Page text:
Allen said he immediately began an investigation into the incident, and the university filed a Freedom of Information Act request consistent with Georgia law requesting body-camera footage from everyone involved at the scene and any paperwork from the incident.

Allen said the deadline for the request ended Thursday, and he has yet to receive a response from Sheriff Bowman’s office.

“The first six weeks of the year, HBCUs around the country, including Delaware State University were subjected to a round of bomb threats. As our visibility has increased, so has the malignant intentions of the worst among us. It’s a reality too many Americans of color must live with. So much so that even being stopped for a minor traffic violation is cause for concern,” Allen said.

Interaction was ‘traumatic,’ team member says

In body camera video of the traffic stop released by the sheriff’s office, deputies are seen informing the driver they pulled him over for a left lane violation. While one deputy is checking a driver’s license, another has a K-9 sniff the vehicle.

At one point in the video, the deputy running the license is heard asking another deputy, “Positive on the truck?” He then says, “There’s a bunch of dang schoolgirls on the truck. Probably some weed.”

A few minutes later, deputies are seen outside the bus putting on blue surgical-like gloves before they begin the search. Deputies are seen going through bags, searching makeup kits and other items inside them.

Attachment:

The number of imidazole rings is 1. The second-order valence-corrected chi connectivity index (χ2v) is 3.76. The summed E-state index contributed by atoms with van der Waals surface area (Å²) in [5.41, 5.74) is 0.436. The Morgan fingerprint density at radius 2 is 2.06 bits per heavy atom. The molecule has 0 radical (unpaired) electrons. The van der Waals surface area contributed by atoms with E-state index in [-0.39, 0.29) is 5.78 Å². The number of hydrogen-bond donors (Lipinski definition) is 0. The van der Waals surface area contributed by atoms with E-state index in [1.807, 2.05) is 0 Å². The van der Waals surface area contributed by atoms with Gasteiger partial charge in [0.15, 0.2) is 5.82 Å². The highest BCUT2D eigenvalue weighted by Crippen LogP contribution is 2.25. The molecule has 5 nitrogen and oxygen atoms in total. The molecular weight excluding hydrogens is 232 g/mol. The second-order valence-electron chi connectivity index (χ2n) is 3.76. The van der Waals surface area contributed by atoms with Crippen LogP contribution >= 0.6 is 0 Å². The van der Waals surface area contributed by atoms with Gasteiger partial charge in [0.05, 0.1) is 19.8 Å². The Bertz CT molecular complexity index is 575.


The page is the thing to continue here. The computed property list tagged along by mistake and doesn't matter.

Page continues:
Eventually, a deputy goes back on the bus and tells the passengers nothing illegal was found.

Video taken by team member Saniya Craft shows officers on the bus adressing the team members about what they might find in their luggage.

Saniya Craft, a freshman lacrosse player, told CNN in an earlier interview she and her teammates remained calm because they knew they did not have anything illegal.

“It was traumatic,” she said, “and we were surprised, but we just were really trying to stay steady and calm, trying not to question too much.”

“I just knew, if we were a different colored team — which is sad to say — that it wouldn’t have been presented like that, and I don’t even believe that we would have gotten searched,” she said.

The stop happened as part of the department’s “commercial interdiction detail,” Bowman, who is Black, said Tuesday at a news conference, adding other commercial vehicles were stopped that day, including a bus where “contraband” was found.

“Before entering the motor coach, the deputy was not aware that this school was historically Black or aware of the race of the occupants due to the height of the vehicle and tinted windows,” Bowman said Tuesday.

“We were not aware that this stop was received as racial profiling,” Bowman said. “Although I do not believe any racial profiling took place based on the information I currently have, I welcome feedback from our community on ways that our law enforcement practices can be improved while still maintaining the law.”

CNN’s Joe Sutton, Claudia Dominguez and Aya Elamroussi contributed to this report.